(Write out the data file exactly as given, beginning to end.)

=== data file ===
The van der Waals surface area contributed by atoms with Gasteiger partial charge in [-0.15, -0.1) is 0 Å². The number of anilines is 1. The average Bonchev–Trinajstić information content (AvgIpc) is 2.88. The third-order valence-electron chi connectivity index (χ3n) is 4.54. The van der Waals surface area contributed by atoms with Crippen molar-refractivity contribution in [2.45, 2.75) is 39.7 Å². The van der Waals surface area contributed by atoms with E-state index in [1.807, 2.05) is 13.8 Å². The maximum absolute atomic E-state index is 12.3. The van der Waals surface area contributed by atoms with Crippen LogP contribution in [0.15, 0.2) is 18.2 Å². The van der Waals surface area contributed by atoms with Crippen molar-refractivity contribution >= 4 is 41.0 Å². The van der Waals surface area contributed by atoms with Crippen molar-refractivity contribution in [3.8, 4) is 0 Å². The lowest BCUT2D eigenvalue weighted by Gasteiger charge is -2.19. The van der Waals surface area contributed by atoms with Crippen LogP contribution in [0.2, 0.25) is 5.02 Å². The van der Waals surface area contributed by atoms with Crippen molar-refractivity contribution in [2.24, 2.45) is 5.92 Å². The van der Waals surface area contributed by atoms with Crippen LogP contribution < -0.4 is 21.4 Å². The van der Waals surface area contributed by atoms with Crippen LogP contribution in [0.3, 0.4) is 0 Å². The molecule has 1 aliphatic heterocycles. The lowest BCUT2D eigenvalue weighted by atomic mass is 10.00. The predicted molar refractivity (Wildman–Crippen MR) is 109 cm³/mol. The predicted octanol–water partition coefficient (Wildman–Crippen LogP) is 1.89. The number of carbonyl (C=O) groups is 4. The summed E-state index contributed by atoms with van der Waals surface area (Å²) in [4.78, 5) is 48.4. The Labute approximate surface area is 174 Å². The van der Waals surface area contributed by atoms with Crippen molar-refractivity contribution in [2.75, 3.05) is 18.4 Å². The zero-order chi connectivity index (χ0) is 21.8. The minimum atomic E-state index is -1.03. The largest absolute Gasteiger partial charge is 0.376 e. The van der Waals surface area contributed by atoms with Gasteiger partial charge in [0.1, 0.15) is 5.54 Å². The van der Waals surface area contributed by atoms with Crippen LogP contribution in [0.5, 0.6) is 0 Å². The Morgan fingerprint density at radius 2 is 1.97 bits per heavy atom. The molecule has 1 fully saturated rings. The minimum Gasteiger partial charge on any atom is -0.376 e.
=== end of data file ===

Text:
The van der Waals surface area contributed by atoms with Gasteiger partial charge in [-0.15, -0.1) is 0 Å². The number of anilines is 1. The average Bonchev–Trinajstić information content (AvgIpc) is 2.88. The third-order valence-electron chi connectivity index (χ3n) is 4.54. The van der Waals surface area contributed by atoms with Crippen molar-refractivity contribution in [2.45, 2.75) is 39.7 Å². The van der Waals surface area contributed by atoms with E-state index in [1.807, 2.05) is 13.8 Å². The maximum absolute atomic E-state index is 12.3. The van der Waals surface area contributed by atoms with Crippen LogP contribution in [0.15, 0.2) is 18.2 Å². The van der Waals surface area contributed by atoms with Crippen molar-refractivity contribution >= 4 is 41.0 Å². The van der Waals surface area contributed by atoms with Crippen molar-refractivity contribution in [3.8, 4) is 0 Å². The lowest BCUT2D eigenvalue weighted by Gasteiger charge is -2.19. The van der Waals surface area contributed by atoms with Crippen LogP contribution in [0.2, 0.25) is 5.02 Å². The van der Waals surface area contributed by atoms with Crippen molar-refractivity contribution in [2.24, 2.45) is 5.92 Å². The van der Waals surface area contributed by atoms with Crippen LogP contribution < -0.4 is 21.4 Å². The van der Waals surface area contributed by atoms with Crippen LogP contribution in [0.3, 0.4) is 0 Å². The molecule has 1 aliphatic heterocycles. The lowest BCUT2D eigenvalue weighted by atomic mass is 10.00. The predicted molar refractivity (Wildman–Crippen MR) is 109 cm³/mol. The predicted octanol–water partition coefficient (Wildman–Crippen LogP) is 1.89. The number of carbonyl (C=O) groups is 4. The summed E-state index contributed by atoms with van der Waals surface area (Å²) in [4.78, 5) is 48.4. The Labute approximate surface area is 174 Å². The van der Waals surface area contributed by atoms with Crippen molar-refractivity contribution in [2.75, 3.05) is 18.4 Å². The zero-order chi connectivity index (χ0) is 21.8. The minimum atomic E-state index is -1.03. The largest absolute Gasteiger partial charge is 0.376 e. The van der Waals surface area contributed by atoms with Gasteiger partial charge in [0.1, 0.15) is 5.54 Å². The van der Waals surface area contributed by atoms with Crippen LogP contribution in [0.5, 0.6) is 0 Å². The Morgan fingerprint density at radius 2 is 1.97 bits per heavy atom. The molecule has 1 fully saturated rings. The minimum Gasteiger partial charge on any atom is -0.376 e.